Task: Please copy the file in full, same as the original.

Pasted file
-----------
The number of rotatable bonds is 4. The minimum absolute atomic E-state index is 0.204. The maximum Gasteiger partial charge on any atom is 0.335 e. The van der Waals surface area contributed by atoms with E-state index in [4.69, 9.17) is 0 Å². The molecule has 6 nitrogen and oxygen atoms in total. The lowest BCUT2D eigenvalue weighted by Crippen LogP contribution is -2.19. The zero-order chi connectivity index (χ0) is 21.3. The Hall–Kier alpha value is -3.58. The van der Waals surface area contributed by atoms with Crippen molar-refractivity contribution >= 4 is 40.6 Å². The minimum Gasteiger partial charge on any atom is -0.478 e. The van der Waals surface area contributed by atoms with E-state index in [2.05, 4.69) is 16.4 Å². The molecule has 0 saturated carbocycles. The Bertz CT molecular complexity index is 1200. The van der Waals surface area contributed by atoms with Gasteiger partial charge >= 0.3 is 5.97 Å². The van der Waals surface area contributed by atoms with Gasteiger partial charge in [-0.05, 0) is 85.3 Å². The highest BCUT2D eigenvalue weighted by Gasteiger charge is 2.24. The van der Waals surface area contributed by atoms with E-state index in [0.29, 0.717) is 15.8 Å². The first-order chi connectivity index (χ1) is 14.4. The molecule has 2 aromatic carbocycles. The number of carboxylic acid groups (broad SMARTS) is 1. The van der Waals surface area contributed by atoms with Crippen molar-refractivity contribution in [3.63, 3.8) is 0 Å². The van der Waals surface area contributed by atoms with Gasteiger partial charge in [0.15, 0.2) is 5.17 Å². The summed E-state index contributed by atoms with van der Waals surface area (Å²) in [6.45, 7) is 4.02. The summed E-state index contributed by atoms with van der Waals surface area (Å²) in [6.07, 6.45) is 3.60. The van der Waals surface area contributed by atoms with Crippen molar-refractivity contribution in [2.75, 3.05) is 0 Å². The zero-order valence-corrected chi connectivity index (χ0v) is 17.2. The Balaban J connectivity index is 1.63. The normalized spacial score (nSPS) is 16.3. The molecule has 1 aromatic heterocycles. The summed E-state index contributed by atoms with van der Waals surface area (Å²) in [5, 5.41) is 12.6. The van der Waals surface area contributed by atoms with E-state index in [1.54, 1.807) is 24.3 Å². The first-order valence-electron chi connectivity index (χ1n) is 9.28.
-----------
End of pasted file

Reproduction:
The number of rotatable bonds is 4. The minimum absolute atomic E-state index is 0.204. The maximum Gasteiger partial charge on any atom is 0.335 e. The van der Waals surface area contributed by atoms with E-state index in [4.69, 9.17) is 0 Å². The molecule has 6 nitrogen and oxygen atoms in total. The lowest BCUT2D eigenvalue weighted by Crippen LogP contribution is -2.19. The zero-order chi connectivity index (χ0) is 21.3. The Hall–Kier alpha value is -3.58. The van der Waals surface area contributed by atoms with Crippen molar-refractivity contribution >= 4 is 40.6 Å². The minimum Gasteiger partial charge on any atom is -0.478 e. The van der Waals surface area contributed by atoms with E-state index in [2.05, 4.69) is 16.4 Å². The molecule has 0 saturated carbocycles. The Bertz CT molecular complexity index is 1200. The van der Waals surface area contributed by atoms with Gasteiger partial charge >= 0.3 is 5.97 Å². The van der Waals surface area contributed by atoms with Gasteiger partial charge in [-0.05, 0) is 85.3 Å². The highest BCUT2D eigenvalue weighted by Gasteiger charge is 2.24. The van der Waals surface area contributed by atoms with E-state index in [0.29, 0.717) is 15.8 Å². The first-order chi connectivity index (χ1) is 14.4. The molecule has 2 aromatic carbocycles. The number of carboxylic acid groups (broad SMARTS) is 1. The van der Waals surface area contributed by atoms with Crippen molar-refractivity contribution in [3.63, 3.8) is 0 Å². The van der Waals surface area contributed by atoms with Gasteiger partial charge in [0.15, 0.2) is 5.17 Å². The summed E-state index contributed by atoms with van der Waals surface area (Å²) in [6.45, 7) is 4.02. The summed E-state index contributed by atoms with van der Waals surface area (Å²) in [6.07, 6.45) is 3.60. The van der Waals surface area contributed by atoms with Crippen molar-refractivity contribution in [2.75, 3.05) is 0 Å². The zero-order valence-corrected chi connectivity index (χ0v) is 17.2. The Balaban J connectivity index is 1.63. The normalized spacial score (nSPS) is 16.3. The molecule has 1 aromatic heterocycles. The summed E-state index contributed by atoms with van der Waals surface area (Å²) in [5, 5.41) is 12.6. The van der Waals surface area contributed by atoms with E-state index in [1.54, 1.807) is 24.3 Å². The first-order valence-electron chi connectivity index (χ1n) is 9.28.